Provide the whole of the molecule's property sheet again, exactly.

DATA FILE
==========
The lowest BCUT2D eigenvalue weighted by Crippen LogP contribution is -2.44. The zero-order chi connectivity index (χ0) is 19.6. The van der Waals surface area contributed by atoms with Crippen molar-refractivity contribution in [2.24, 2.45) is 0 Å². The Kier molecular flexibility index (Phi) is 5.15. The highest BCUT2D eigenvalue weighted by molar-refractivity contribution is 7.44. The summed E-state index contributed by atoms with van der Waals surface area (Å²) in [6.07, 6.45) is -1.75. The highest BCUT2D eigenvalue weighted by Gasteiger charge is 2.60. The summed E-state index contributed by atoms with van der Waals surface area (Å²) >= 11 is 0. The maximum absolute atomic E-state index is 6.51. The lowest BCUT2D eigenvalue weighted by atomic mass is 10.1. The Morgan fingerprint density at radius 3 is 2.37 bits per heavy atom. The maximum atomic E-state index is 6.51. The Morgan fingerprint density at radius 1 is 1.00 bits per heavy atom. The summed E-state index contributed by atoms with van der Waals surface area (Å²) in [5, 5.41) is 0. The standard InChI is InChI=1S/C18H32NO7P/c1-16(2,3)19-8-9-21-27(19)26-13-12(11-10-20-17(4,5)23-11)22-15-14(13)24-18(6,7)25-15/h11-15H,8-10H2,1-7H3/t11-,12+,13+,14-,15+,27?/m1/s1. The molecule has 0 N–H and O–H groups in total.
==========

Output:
The lowest BCUT2D eigenvalue weighted by Crippen LogP contribution is -2.44. The zero-order chi connectivity index (χ0) is 19.6. The van der Waals surface area contributed by atoms with Crippen molar-refractivity contribution in [2.24, 2.45) is 0 Å². The Kier molecular flexibility index (Phi) is 5.15. The highest BCUT2D eigenvalue weighted by molar-refractivity contribution is 7.44. The summed E-state index contributed by atoms with van der Waals surface area (Å²) in [6.07, 6.45) is -1.75. The highest BCUT2D eigenvalue weighted by Gasteiger charge is 2.60. The summed E-state index contributed by atoms with van der Waals surface area (Å²) >= 11 is 0. The maximum absolute atomic E-state index is 6.51. The lowest BCUT2D eigenvalue weighted by atomic mass is 10.1. The Morgan fingerprint density at radius 3 is 2.37 bits per heavy atom. The maximum atomic E-state index is 6.51. The Morgan fingerprint density at radius 1 is 1.00 bits per heavy atom. The summed E-state index contributed by atoms with van der Waals surface area (Å²) in [5, 5.41) is 0. The standard InChI is InChI=1S/C18H32NO7P/c1-16(2,3)19-8-9-21-27(19)26-13-12(11-10-20-17(4,5)23-11)22-15-14(13)24-18(6,7)25-15/h11-15H,8-10H2,1-7H3/t11-,12+,13+,14-,15+,27?/m1/s1. The molecule has 0 N–H and O–H groups in total.